Delaware Doubles Down

by Dave on May 15, 2009

As seen in Coastal Sussex Weekly, April 23, 2009:

With those words in his March 19th budget address, Delaware Governor Jack Markell confirmed what nearly everyone involved knew was imminent: the drastic expansion of gambling in Delaware.

Immediately following that announcement, Rehoboth Beach developers Preston A. Schell and Gene Lankford applied to be one of those three new casino licensees at their planned one-mile racetrack Del Pointe, located on Route 113 just outside Millsboro.

Those two significant events guarantee to dramatically affect the landscape of Sussex County in the very near future. That is, if they can each get past the opposition.

Sports, Slots and Dollar Bills

Like many states in this recession, Delaware faces tough economic times. State budget writers are reportedly staring at $750 million in deficits for the next 18 months. So naturally, the state is looking around for ways to bring in more money. One of the first targets that caught their eye was increased gambling revenue via sports betting, an idea proposed in years past that failed to gain traction under the previous Governor. However, the revenues from slots were undeniable.

Delaware approved slots gambling (defined as ‘video lottery’) in 1994 under the guise of supporting its thoroughbred horse industry. Total lottery revenue skyrocketed, bringing in dollars in excess of $200 million annually. Lottery and slots income became the state’s 4th largest revenue stream, and as a result, the state is strongly protective of the video lottery operations. Twelve states now have racetrack-casino (racino) operations, and according to the American Gaming Association, two of the top 5 racino markets are in Delaware. The AGA estimates that Delaware racinos brought in over $500 million in 2007 and paid $216 million in taxes.

Delaware’s success in the 1990’s with gambling revenue created an attractive option for neighboring states, whose pursuit of racino revenues threaten Delaware’s regional monopoly. Additionally, Atlantic City ramped up marketing to stem the losses of gambling revenue, and its casinos continue to pump in millions to attract more gamblers. Pennsylvania now has operational slots venues, and has discussed legalizing table games. Maryland voters approved slots in 2008, and the state is rushing to get those establishments operational, hoping to use the revenue to shore up its own budget by 2011.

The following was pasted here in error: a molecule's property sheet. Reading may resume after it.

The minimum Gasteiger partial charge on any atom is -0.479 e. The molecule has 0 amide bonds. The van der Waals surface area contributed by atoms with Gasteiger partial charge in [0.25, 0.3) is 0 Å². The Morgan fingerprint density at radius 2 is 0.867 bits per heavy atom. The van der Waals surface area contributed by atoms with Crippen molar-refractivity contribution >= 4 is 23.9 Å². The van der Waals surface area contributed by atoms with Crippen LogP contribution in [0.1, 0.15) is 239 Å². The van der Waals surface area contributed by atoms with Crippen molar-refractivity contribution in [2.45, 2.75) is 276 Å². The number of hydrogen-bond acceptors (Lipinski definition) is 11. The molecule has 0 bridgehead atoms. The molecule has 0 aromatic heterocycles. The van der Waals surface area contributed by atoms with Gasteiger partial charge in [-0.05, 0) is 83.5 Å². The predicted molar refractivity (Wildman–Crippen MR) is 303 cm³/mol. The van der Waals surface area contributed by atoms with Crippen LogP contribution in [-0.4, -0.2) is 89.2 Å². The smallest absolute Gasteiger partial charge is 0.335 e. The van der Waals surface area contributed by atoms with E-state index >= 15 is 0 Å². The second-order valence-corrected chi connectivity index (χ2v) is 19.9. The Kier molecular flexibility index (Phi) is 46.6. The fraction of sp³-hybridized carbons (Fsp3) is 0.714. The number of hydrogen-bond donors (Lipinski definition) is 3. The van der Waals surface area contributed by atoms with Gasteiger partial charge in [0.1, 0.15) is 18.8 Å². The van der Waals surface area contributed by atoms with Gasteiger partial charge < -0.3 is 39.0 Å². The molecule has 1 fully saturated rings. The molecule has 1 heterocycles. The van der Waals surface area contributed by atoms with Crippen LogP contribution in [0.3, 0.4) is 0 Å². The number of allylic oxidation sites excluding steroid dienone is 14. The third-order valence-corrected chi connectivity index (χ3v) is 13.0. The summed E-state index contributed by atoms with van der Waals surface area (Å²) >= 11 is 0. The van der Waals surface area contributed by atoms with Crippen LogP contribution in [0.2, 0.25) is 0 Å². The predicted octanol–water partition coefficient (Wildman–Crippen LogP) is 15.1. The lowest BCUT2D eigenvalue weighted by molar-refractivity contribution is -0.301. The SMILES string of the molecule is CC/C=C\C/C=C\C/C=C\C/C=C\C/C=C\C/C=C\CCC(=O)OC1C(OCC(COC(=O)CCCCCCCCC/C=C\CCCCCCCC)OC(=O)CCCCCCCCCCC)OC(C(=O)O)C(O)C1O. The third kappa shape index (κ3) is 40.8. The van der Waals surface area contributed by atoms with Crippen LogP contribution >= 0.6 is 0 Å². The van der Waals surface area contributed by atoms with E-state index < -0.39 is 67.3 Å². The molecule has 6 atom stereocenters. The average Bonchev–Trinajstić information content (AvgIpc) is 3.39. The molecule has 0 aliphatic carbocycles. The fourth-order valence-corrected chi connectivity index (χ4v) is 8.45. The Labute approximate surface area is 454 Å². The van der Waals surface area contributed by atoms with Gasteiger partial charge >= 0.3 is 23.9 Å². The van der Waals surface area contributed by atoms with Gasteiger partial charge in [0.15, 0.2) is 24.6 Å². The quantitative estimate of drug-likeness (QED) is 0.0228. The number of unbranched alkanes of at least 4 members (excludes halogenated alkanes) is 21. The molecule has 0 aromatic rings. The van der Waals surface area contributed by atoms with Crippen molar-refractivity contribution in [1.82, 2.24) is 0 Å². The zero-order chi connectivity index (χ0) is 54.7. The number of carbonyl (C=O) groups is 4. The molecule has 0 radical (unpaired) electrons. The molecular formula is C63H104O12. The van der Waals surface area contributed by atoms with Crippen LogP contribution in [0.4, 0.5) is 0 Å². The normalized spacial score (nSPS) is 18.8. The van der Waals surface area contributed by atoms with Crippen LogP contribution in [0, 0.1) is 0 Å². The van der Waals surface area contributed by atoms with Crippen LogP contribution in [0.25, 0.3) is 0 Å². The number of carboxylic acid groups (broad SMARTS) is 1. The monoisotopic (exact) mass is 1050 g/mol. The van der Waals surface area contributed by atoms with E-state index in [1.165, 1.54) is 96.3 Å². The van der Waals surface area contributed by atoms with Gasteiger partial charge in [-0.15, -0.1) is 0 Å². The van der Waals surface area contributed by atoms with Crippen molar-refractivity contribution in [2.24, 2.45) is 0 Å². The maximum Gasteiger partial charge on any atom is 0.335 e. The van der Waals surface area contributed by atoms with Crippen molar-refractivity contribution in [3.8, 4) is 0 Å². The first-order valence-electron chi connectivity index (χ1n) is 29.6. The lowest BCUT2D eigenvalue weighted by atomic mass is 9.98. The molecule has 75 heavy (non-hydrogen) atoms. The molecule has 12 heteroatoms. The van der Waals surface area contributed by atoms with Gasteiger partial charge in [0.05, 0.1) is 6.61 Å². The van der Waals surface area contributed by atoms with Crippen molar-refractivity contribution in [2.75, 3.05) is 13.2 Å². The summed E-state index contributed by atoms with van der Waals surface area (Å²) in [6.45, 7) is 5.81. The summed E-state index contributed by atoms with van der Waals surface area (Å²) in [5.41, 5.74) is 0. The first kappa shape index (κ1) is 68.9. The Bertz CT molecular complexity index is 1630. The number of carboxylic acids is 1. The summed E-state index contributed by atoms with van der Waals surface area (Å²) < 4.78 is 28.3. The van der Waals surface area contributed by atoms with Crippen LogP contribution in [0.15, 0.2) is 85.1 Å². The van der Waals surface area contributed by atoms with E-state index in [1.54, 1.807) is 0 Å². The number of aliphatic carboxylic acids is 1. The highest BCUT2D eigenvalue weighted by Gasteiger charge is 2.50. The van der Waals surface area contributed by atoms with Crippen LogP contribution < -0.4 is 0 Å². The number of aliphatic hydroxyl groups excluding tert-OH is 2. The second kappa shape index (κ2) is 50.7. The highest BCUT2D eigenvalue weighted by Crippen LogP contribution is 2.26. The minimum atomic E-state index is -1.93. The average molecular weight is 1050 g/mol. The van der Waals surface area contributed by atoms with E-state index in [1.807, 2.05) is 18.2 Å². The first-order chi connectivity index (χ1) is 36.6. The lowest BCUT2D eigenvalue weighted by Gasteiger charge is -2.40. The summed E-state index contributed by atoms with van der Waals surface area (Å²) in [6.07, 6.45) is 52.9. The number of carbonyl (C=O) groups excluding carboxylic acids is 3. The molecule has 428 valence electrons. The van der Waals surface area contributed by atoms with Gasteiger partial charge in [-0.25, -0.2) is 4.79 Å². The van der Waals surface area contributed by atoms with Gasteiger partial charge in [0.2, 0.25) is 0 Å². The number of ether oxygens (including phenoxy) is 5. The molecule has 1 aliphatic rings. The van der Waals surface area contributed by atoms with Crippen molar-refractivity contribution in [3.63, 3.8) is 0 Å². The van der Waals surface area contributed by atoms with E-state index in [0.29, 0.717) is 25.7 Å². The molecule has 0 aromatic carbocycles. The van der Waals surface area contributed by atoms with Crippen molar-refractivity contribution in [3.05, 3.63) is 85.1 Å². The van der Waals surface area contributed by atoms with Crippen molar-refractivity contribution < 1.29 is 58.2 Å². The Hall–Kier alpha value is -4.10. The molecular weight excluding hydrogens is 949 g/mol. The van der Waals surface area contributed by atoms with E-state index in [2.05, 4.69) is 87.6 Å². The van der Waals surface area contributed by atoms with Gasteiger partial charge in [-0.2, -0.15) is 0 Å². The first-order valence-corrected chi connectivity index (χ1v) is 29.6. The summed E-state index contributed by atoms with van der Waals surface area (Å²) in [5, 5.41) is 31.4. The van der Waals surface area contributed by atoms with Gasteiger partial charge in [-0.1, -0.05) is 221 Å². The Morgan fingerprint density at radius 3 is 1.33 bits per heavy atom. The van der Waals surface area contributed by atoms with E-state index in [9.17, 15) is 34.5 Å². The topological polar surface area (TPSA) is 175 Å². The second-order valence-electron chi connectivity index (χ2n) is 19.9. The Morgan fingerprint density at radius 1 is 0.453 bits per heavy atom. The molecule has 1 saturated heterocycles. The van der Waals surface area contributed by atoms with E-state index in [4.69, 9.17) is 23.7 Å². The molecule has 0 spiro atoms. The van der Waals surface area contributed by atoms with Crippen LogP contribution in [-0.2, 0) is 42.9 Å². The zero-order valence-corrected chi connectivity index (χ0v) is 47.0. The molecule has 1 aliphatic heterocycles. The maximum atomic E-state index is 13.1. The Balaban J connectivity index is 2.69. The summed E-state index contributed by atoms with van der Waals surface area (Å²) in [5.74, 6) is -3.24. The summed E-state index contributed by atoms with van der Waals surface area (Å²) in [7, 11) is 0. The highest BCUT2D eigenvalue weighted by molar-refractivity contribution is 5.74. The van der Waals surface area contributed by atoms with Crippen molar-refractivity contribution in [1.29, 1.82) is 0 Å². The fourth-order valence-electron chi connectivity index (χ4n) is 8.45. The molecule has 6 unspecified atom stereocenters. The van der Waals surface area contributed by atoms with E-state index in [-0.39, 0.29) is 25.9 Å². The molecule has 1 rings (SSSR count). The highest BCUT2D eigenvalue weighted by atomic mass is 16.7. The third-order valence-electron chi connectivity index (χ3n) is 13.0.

As a result of increased competition, Delaware officials will now consider adding sports betting to the state’s gambling repertoire. Because of a ‘grandfather clause’ due to a prior dalliance with sports betting, Delaware is one of only four states (Nevada, Oregon and Montana are the others) exempt from a 1992 federal law banning sports gambling.
A conversation with virtually any elected official in Delaware results in the same conclusion: Sports betting is coming to Delaware.

“I believe the votes will ultimately be there,” says Republican Rep. Greg Lavelle of Wilmington. “It’s just a matter of working out the details.”

Despite the seeming inevitability of sports wagering in Delaware, not everyone thinks it’s a good idea. The professional sports leagues and the NCAA argue that the concept will not bear enough fruit for the state and will impact the integrity of the games.  The NCAA went as far as to threaten to ban Delaware from any postseason collegiate events.

In addition, there are debates over exactly how much the sports betting portion of the program will generate for the state. Governor Markell’s estimate is that the state will bring in $55 million in the first year should his proposal become law. A 2008 report by then-Gov. Ruth Ann Minner’s administration forecast a first full year (Fiscal Year 2010) General Fund return of between $22.5 million to $30.6 million in a racino-only sports betting scheme, contrasting both a $1 million estimate in a University of Delaware study conducted in conjunction with the National Football League and a Delaware racino industry study that resulted in a $70 million annual estimate.

Sussex County’s Bid

When the original three racinos secured licenses to host slot machines, Sussex County did not have a location that qualified, so the county was left out. That may soon change.

The 370-acre parcel proposed as Del Pointe is expected to bring in as much as $63 million annually to the state coffers, should the project be approved as a new racino. For perspective, the Markell Administration’s proposed 8% pay cut for all Delaware state employees totals $91.7 million annually.

The existing racinos naturally find themselves opposed to any new licensees, and expressed their consternation by busing in employees to recent hearings on Markell’s legislation, where employees told of their concern with potential job cuts should another track be approved in the state. Del Pointe’s Preston Schell is unmoved.